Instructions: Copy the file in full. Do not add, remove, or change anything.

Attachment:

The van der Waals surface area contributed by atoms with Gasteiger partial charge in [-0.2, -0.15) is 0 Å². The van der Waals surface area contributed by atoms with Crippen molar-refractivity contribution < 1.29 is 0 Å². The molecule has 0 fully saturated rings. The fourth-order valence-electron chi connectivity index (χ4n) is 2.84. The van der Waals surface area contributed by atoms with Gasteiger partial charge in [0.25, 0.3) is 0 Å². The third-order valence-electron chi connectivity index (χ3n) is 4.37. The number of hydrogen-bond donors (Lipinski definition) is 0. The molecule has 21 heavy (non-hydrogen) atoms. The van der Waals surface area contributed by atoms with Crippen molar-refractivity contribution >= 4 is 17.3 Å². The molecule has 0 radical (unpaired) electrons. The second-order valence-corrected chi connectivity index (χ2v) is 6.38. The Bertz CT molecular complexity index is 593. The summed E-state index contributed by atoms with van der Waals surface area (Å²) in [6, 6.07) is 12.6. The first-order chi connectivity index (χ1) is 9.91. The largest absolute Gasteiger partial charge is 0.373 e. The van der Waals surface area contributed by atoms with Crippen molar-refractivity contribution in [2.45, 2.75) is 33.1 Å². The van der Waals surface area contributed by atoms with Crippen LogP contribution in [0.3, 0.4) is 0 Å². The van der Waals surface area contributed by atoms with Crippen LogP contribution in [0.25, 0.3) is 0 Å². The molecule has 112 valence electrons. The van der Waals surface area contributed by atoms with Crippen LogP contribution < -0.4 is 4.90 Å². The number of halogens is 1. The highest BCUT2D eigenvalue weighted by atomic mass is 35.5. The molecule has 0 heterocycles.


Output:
The van der Waals surface area contributed by atoms with Gasteiger partial charge in [-0.2, -0.15) is 0 Å². The van der Waals surface area contributed by atoms with Crippen molar-refractivity contribution < 1.29 is 0 Å². The molecule has 0 fully saturated rings. The fourth-order valence-electron chi connectivity index (χ4n) is 2.84. The van der Waals surface area contributed by atoms with Gasteiger partial charge in [0.25, 0.3) is 0 Å². The third-order valence-electron chi connectivity index (χ3n) is 4.37. The number of hydrogen-bond donors (Lipinski definition) is 0. The molecule has 21 heavy (non-hydrogen) atoms. The van der Waals surface area contributed by atoms with Crippen molar-refractivity contribution >= 4 is 17.3 Å². The molecule has 0 radical (unpaired) electrons. The second-order valence-corrected chi connectivity index (χ2v) is 6.38. The Bertz CT molecular complexity index is 593. The summed E-state index contributed by atoms with van der Waals surface area (Å²) in [6, 6.07) is 12.6. The first-order chi connectivity index (χ1) is 9.91. The largest absolute Gasteiger partial charge is 0.373 e. The van der Waals surface area contributed by atoms with Crippen molar-refractivity contribution in [2.45, 2.75) is 33.1 Å². The van der Waals surface area contributed by atoms with Crippen LogP contribution in [0.3, 0.4) is 0 Å². The van der Waals surface area contributed by atoms with Crippen LogP contribution in [0.25, 0.3) is 0 Å². The molecule has 112 valence electrons. The van der Waals surface area contributed by atoms with Crippen LogP contribution < -0.4 is 4.90 Å². The number of halogens is 1. The highest BCUT2D eigenvalue weighted by atomic mass is 35.5. The molecule has 0 heterocycles.